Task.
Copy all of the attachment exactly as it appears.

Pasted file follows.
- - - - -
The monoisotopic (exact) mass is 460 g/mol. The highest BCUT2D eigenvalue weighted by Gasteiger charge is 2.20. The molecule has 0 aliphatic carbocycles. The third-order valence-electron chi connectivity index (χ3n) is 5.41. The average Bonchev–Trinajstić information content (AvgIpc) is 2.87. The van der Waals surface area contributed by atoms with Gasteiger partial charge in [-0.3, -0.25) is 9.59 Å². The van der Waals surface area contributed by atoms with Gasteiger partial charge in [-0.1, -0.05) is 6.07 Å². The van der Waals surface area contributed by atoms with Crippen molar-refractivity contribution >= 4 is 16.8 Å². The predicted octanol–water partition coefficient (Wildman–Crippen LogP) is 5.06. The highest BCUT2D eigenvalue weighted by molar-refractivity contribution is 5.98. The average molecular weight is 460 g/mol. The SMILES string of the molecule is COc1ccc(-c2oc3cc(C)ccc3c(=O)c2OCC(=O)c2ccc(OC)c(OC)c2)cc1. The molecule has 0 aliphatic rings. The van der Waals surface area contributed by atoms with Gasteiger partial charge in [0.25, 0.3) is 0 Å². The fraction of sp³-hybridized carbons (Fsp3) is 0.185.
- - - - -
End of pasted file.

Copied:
The monoisotopic (exact) mass is 460 g/mol. The highest BCUT2D eigenvalue weighted by Gasteiger charge is 2.20. The molecule has 0 aliphatic carbocycles. The third-order valence-electron chi connectivity index (χ3n) is 5.41. The average Bonchev–Trinajstić information content (AvgIpc) is 2.87. The van der Waals surface area contributed by atoms with Gasteiger partial charge in [-0.3, -0.25) is 9.59 Å². The van der Waals surface area contributed by atoms with Gasteiger partial charge in [-0.1, -0.05) is 6.07 Å². The van der Waals surface area contributed by atoms with Crippen molar-refractivity contribution >= 4 is 16.8 Å². The predicted octanol–water partition coefficient (Wildman–Crippen LogP) is 5.06. The highest BCUT2D eigenvalue weighted by molar-refractivity contribution is 5.98. The average molecular weight is 460 g/mol. The SMILES string of the molecule is COc1ccc(-c2oc3cc(C)ccc3c(=O)c2OCC(=O)c2ccc(OC)c(OC)c2)cc1. The molecule has 0 aliphatic rings. The van der Waals surface area contributed by atoms with Gasteiger partial charge in [0.25, 0.3) is 0 Å². The fraction of sp³-hybridized carbons (Fsp3) is 0.185.